A survivor describes how she kept a secret notebook in which she recorded the abuses committed against her and others.
Layla Talu never imagined that her neighbors would betray her. But when former friends from the villages surrounding her home in the Sinjar district of northern Iraq gave away her location, her family was forced to flee.
At 7 am on the morning of August 3, 2014, Layla, her husband, Marwan Khalil, and their two children, who were aged four and 18 months, left their home. Like tens of thousands of other Yazidis, they hoped to take shelter on Mount Sinjar.
But they never made it. Within a matter of hours, the Islamic State of Iraq and the Levant (ISIL, also known as ISIS) had encircled the city of Sinjar and its surrounding villages. Layla’s family was captured on the road and taken with dozens of other Yazidis who had tried to escape.
The men were separated from women and children. That evening, Layla and her children were transported with others to Baaj district, southwest of Mosul, where they were held for four days. From there, they moved to Tal Afar, where they were detained in a school before being transferred again a week later to Badush prison. When the prison was bombed by coalition aircraft, they were sent back to Tal Afar.
The women and children were beaten, insulted, threatened, and starved, Layla says. Then, after eight months of this, when many were exhausted by illness, they were transferred to the Syrian city of Raqqa, ISIL’s stronghold.
Three meals a day, served with beatings
“We were transported to Raqqa in large buses with hundreds of other Yazidi women,” Layla recalls. “The way they dealt with us was not different from the way you deal with sheep and animals; they did not even provide us with adequate food and drink. We slept on the floor, and we received three daily meals along with beatings by ISIL operatives.”
Layla spent 40 days with her two children in a prison, before being moved to an apartment in the Al-Nour neighborhood of Raqqa. It was the home of a senior member of ISIL.
The man was a surgeon. He was in his 40s, and short, with green eyes, fair hair, and a full face, Layla says.
“He was tying me and beating me hard with a whip because I refused to submit to his brutality, so he raped me,” she says.
He later sold her to another man. This man came from Mosul, she says, and was in his 30s with dark skin and “black eyes”.
“He raped me several times, and then he sold me for a profit.”
The man who “bought” her was from Baghdad, she says, and around 40 years old.
When Layla fell pregnant, she was forced to have an abortion.
“They used to call us ‘spaghetti’,” she says, “and tell us ‘you deserve nothing but death and being treated like slaves’.”
After this, Layla was raped by a Saudi man, who she says would beat and strike her with a whip. When she became pregnant again, her pregnancy was again forcibly aborted.
During this time, Layla was living in a small house with her two children, cut off from the outside world, and with no knowledge of what had happened to her husband and the rest of her family.
She says the next person she was passed on to was a 33-year-old Lebanese man who would rape her with the help of his Dutch wife. While she was with him, she says many other men also raped her.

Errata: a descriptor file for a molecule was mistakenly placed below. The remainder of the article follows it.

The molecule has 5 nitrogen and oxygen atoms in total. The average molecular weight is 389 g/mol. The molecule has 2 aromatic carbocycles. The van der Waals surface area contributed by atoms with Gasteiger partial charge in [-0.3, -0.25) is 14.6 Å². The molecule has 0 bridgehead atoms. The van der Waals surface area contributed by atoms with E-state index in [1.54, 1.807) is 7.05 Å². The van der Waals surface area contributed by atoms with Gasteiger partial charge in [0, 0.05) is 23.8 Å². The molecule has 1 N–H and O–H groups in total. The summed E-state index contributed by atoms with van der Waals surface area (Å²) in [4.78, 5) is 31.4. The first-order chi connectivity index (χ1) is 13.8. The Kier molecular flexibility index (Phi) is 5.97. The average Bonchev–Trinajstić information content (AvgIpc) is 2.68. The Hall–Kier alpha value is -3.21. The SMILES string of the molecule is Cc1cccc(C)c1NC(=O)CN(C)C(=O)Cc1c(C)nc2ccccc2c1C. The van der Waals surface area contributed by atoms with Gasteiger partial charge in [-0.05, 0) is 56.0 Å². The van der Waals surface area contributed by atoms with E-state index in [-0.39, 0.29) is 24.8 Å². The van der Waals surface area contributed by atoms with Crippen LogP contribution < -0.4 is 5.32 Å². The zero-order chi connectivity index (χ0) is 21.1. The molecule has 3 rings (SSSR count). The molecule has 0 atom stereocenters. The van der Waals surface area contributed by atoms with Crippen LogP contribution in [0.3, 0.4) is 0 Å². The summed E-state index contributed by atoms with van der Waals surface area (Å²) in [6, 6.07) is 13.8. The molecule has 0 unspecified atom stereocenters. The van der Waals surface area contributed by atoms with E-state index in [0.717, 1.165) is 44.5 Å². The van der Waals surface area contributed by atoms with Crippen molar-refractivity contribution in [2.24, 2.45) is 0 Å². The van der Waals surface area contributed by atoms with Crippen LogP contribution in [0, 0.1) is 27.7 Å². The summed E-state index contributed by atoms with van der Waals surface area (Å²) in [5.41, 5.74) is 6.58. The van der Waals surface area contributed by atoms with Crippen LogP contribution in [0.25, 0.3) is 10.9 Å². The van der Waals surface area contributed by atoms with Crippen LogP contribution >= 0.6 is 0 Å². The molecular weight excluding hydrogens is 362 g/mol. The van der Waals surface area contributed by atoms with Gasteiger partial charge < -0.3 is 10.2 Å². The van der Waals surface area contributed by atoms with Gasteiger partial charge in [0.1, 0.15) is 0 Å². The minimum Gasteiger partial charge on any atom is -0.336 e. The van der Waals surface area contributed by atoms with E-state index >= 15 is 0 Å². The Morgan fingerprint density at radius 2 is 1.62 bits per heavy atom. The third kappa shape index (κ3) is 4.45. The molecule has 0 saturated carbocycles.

After two years in Raqqa, Layla was told she and her children would be freed following negotiations between her family and a Syrian smuggler, in exchange for more than $20,000.
Tell the world
Now aged 33, Layla shows the notebook she kept during her time in Raqqa. In it, she recorded some of the horrifying details of the experiences she and other Yazidi women and girls endured.
It was not without risk. She knew that if her captors found it, she would be in great danger.
But, for Layla, the need to show the next generation the oppression, persecution, and displacement of those who came before them was even greater. She also hoped that by recording the atrocities committed against them, she might help secure justice for the victims.
Once she was freed, Layla’s thoughts turned to how she would be received by her community. Her fear of being rejected initially prevented her from talking about what had happened to her and the other Yazidi women and girls. But gradually, as she heard the stories of other survivors, she started to open up.
Now she hopes that by sharing her story, she can help to prevent this from happening to other women in the future. “I hope that telling my story will help me convey my suffering and the suffering of all Yazidis, especially women, to the world so that they may know the truth of the oppression, persecution, rape, murder, and displacement that happened to us,” she says.
Plagued by fear
Layla considers herself one of the “lucky” ones because she and her children survived.
“A girl named Zairi committed suicide after she was raped,” she says. “She slashed her wrists with a sharp blade. Many Yazidi women did the same.”
But still, Layla is plagued by panic and fear whenever she remembers her time in captivity. The pain, emotion, and shortness of breath that accompany these memories worsen when she shares them with other women from her community who were also taken captive, she says. Sometimes she wonders how she will be able to continue living like this, she reflects.
Layla hopes to one day be able to give evidence to the authorities about what happened to her and other women and girls.
But for now, she lives in the Dohuk Governorate in northern Iraq, in a rented house paid for by one of her brothers. Her father died in January after losing hope that his oldest son would ever return, she explains.
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